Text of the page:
To estimate the long-run effects of enemies on local prosperity, we link the location of camps in 1952, the year before Stalin’s death and at the peak of the GULAG system, to post-Soviet data covering the period 2000-2018.

Figure 2. The rise and fall of the Gulag

Notes: The solid line shows the number of Gulag camps while the dashed line shows the total number of prisoners in the Gulag. The two vertical dash lines indicate the years that can define the start and end of the Gulag, starting with Stalin’s 5-year plan in 1928 and ending with Stalin’s death in 1953. The shaded areas show specific periods of marked change for the Gulag, starting with dekulakization in 1929, when when Stalin announced the liquidation of the kulaks as a class and 1.8 million well-off peasants were relocated or executed. The Great Terror of 1936-1938, also referred to as the Great Purge, is the most brutal episode under Stalin’s rule, when 1.5 million enemies were arrested, and half of them executed. The Gulag’s prisoner population went down during WW2, as non-political prisoners were enlisted in the Red Army, and as the conditions in camps deteriorated and mortality increased. Source: Memorial.

In particular, the camp level information is linked to the location of firms from the Russian firm census (2018), data on night-lights (2000-2015), as well as data from household and firm-level surveys (2016 and 2011-2014, respectively). Our results suggest that one standard deviation (28 percentage point) increase in the share of enemies of the people increases night-lights intensity per capita by 58%, profits per employee by 65%, and average wages by 22%. A large number of specifications confirm the relationship depicted in Figure 3, which illustrates the positive association between the share of enemies across camps and night-lights intensity per capita.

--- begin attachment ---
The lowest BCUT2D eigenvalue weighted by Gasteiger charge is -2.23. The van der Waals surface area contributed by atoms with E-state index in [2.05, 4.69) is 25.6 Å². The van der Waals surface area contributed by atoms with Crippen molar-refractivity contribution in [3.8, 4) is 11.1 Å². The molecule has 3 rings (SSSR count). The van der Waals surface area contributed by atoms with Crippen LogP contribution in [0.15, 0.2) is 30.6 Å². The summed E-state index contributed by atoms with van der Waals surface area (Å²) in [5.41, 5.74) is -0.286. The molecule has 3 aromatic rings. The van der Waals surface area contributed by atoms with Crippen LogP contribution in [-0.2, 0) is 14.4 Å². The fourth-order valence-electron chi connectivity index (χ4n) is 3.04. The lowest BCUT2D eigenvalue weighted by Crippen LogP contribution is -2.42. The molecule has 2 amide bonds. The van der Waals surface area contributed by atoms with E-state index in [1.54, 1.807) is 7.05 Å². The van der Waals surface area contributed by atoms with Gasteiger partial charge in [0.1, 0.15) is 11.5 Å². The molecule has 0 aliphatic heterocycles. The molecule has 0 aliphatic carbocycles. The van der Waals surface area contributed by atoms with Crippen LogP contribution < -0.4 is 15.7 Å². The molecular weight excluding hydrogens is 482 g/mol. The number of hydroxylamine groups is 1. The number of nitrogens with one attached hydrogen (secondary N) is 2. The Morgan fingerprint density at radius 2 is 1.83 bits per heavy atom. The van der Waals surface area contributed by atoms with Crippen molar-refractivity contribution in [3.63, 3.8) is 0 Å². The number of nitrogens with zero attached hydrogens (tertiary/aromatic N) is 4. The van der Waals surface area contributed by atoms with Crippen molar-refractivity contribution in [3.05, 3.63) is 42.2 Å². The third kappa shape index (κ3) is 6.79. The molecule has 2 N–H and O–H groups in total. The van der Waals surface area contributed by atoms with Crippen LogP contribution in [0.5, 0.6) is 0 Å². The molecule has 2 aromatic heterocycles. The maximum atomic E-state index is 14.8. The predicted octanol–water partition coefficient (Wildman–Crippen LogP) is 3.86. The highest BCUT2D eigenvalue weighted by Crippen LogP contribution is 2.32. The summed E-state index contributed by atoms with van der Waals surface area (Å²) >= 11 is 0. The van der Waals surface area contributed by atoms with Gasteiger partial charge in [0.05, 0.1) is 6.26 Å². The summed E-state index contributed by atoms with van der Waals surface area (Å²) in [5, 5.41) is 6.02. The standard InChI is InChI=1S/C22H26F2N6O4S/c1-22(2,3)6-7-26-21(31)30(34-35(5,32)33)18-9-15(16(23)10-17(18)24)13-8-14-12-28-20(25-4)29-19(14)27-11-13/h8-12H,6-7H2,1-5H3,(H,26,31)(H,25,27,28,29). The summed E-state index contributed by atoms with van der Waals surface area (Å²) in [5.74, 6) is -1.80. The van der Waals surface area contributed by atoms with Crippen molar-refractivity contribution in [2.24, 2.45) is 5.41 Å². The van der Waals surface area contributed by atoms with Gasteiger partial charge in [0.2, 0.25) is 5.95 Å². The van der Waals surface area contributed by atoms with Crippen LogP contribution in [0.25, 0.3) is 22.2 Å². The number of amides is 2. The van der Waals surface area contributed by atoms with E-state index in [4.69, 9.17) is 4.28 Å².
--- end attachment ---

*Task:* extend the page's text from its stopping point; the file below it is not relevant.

Figure 3. Share of enemies vs. night lights per capita across Gulags

Notes: The scatters show the relationship between the share of enemies in camps in 1952 and night lights per capita within 30 km of camps in 2000 and 2015. Each circle is a 30km-radius area around a camp, and the size of the circles is proportional to the camps’ prisoner populations. The biggest circle is Khabarovsk. The solid lines show the linear fit, and the shaded areas show the 95% confidence interval. Areas near camps with a higher share of enemies have brighter night lights per capita both in 2000 and 2015. The data on Gulags is from the State Archive of the Russian Federation (GARF) and the data on night lights is from the DMSP-OLS satellite program and made available by the Earth Observation Group and the NOAA National Geophysical Data Center. The data on population is from the gridded population of the world from SEDAC.

Intergenerational Transmission

We suggest that the relationship between enemies and modern prosperity is due to the long-run persistence of high education levels, notably via intergenerational transmission, and their role in increasing firm productivity. For the identification of the intergenerational link, we rely on a household survey collected by the EBRD in which interviewees are explicitly asked whether their grandparents have been imprisoned for political reasons during Soviet times. Exploiting this information, we show that the grandchildren of enemies of the people are today relatively more educated. We also find that grandchildren of enemies are more likely to be residing near camps that had a higher share of enemies of the people among prisoners in 1952. An alternative explanation for our results could be that the leadership of the Soviet Union may have strategically chosen to invest more during the post-GULAG period in locations that had received more enemies to exploit complementarities between human and physical capital. We find no evidence for this mechanism. We document that Soviet investment in railroads, factories of the defence industry, or universities was, if anything, lower in places with a large share of enemies.